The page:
Recently a video went viral showing a cat that seemingly came out of nowhere to save Jeremy, a four year old boy from a vicious attack from the neighbor’s dog. The cat, named Tara is the family’s cat. Her striking defense of Jeremy reminds one of movies where the superhero is but a second away ready to save the day and fortunately Tara fulfilled that role.
If Tara hadn’t been there, this planned and well executed attack by the neighbor’s off leash and strong dog probably would have resulted in Jeremy being killed. His injuries that occurred in a split second were Level 4 (“one to four punctures from a single bite with at least one puncture deeper than half the length of the dog’s canine teeth…”) on the Dunbar Bite Scale (Dr. Ian Dunbar is an internationally known Veterinarian Behaviorist who is well known for his assessment of the severity of biting problems based on an objective evaluation of wound pathology). If it hadn’t been for Tara, the injuries surely would have been a level 5 (“Multiple-bite incident with at least two Level 4 bites or multiple-attack incident with at least one Level 4 bite in each”) or 6 (“victim dead) as the dog bore down on his bite and was dragging the child away from others (the mom and Tara).
Dr. Dunbar states, for a Level 4 bite, “The dog has insufficient bite inhibition and is very dangerous.Â Prognosis is poor because of the difficulty and danger of trying to teach bite inhibition to an adult hard-biting dog and because absolute owner-compliance is rare. Only work with the dog in exceptional circumstances, e.g. the owner is a professional and has sworn 100% compliance.” I believe the dog’s true bite level, if Tara hadn’t intervened would have been a Level 5 or 6 bite.Â In which case, Dr. Dunbar states, “The dog is extremely dangerous and mutilates.Â The dog is simply not safe around people.Â I recommend euthanasia because the quality of life is so poor for dogs that have to live out their lives in solitary confinement.”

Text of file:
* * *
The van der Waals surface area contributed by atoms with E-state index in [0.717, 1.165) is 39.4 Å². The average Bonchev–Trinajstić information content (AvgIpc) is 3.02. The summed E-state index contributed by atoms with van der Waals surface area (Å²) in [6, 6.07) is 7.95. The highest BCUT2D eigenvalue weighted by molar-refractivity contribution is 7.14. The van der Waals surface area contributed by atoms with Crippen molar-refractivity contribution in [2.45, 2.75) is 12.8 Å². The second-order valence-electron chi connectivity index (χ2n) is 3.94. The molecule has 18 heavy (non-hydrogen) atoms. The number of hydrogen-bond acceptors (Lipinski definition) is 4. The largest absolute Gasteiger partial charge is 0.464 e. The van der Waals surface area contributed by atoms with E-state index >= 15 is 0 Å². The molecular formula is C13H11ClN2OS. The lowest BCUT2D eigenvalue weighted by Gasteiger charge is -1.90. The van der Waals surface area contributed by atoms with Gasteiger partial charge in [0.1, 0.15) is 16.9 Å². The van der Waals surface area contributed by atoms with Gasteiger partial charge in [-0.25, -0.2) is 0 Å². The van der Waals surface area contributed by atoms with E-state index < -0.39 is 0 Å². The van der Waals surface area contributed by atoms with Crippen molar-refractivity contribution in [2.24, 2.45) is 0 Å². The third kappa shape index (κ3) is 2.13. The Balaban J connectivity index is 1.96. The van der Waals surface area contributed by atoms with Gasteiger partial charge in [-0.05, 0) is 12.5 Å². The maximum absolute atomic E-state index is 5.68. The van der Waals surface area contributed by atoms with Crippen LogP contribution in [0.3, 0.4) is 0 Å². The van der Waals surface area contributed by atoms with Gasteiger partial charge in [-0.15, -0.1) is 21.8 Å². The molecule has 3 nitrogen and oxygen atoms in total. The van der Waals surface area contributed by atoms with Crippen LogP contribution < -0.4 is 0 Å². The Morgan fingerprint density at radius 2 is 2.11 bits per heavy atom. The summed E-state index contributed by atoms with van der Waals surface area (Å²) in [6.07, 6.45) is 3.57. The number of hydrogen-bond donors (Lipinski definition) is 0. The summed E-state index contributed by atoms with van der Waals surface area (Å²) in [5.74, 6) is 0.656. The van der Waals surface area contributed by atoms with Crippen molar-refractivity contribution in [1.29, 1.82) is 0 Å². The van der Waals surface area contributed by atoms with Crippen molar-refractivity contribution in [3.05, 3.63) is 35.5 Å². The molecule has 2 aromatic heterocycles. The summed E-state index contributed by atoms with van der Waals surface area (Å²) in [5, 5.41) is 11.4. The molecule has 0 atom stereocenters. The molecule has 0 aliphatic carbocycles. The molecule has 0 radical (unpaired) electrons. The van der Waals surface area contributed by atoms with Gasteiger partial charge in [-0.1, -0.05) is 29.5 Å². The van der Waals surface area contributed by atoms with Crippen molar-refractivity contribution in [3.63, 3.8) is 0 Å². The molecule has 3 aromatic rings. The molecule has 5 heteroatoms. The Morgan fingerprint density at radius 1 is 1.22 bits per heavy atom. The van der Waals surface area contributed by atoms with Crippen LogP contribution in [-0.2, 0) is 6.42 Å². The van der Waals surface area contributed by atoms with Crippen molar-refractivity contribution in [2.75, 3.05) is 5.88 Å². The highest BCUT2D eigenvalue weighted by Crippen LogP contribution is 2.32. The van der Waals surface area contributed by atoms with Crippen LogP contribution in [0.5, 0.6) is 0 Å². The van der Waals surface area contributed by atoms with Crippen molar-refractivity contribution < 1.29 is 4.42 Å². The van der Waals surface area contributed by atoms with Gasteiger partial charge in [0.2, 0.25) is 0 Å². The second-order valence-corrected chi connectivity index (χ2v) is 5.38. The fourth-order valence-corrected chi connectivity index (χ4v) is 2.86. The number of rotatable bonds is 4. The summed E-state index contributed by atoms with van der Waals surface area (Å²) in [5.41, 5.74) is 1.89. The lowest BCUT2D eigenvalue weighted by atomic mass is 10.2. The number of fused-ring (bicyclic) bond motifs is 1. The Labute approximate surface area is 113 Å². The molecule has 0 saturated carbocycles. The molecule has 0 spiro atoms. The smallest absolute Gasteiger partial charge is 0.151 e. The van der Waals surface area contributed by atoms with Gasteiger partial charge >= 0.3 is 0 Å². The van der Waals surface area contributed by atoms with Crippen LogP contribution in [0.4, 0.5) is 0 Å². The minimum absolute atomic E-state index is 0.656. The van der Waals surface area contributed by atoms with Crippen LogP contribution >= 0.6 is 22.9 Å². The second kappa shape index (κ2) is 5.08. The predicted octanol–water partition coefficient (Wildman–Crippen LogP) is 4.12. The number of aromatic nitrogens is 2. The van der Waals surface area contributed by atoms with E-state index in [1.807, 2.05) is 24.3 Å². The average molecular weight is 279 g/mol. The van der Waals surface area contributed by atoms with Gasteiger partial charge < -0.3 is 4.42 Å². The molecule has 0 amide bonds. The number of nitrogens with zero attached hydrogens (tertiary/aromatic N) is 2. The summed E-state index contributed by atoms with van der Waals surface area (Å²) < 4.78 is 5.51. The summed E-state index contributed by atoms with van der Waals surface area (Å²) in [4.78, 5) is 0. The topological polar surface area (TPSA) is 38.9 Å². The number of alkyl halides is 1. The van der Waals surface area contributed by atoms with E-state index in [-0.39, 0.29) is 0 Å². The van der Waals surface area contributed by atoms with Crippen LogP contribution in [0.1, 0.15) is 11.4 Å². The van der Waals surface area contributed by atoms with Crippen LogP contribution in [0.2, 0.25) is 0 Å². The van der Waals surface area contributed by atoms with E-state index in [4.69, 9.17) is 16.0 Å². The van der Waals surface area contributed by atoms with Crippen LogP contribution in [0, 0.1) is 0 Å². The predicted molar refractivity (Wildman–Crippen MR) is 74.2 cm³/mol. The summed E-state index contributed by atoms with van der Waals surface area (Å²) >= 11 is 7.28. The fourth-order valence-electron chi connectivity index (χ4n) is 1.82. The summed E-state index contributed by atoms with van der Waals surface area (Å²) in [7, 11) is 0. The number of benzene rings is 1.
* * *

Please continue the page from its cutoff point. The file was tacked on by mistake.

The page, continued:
As reported by Laura Liera, a Californian staff writer in her article, “Calls come in to adopt dog that attacked boy: shelter says”, “Calls have flooded the phones at the Bakersfield Animal Care Center from people wanting to adopt the dog stating they want to rehabilitate the dog.Â Henry Johnson, the animal care director states, “I admire their animal compassion, but this dog attacked a child.Â It’s a vicious animal. And the dog’s attitude has not changed since he’s been under quarantine. ” The dog is not being turned over to anyone and will be euthanized.Â As a professional dog trainer and behaviorist at Michigan Dog Training in Plymouth, Michigan who specializes in working with aggression cases; I am generally slow to recommend euthanasia as often times there are things one can do to modify the dog’sÂ behavior and teach owners how to better manage their dog’s behavior.Â However, in some cases such as this one, the dog is too far gone to rehabilitate.Â He has demonstrated his willingness to seek out, stalk and attack his human victims. Unfortunately, he poses too great of a risk to the community and euthanasia is the only responsible solution.
Jeremy wasn’t doing anything to taunt or entice the dog.Â He was simply on his bike, in his driveway on the other side of a vehicle from the dog. The bite wasn’t’ in response to Jeremy doing something to the dog eliciting a fearful aggressive
response nor was Jeremy even riding up and down the sidewalk eliciting a prey response. Instead, Jeremy was minding his own business and enjoying life as a four year old should on his own property. The dog stalked Jeremy seeing him on the other side of the vehicle. And, I use the word “stalked” because that is what he did. From the surveillance video, you can see the dog haunch his head and body down toward the ground, look under the vehicle to locate the child and thus determine the quickest and most effective way to get to Jeremy. And, this is the missing link of the story that no one seems to be talking about.Â The dog not only attacked a childÂ but instead sought out the child and executed the totally unprovoked potentially deadly attack if it hadn’t been for the heroic act of Tara.
Owners having dog aggression issues can contact Michael Burkey at Michigan Dog Training to schedule an evaluation or call for an appointment at 734-634-4152.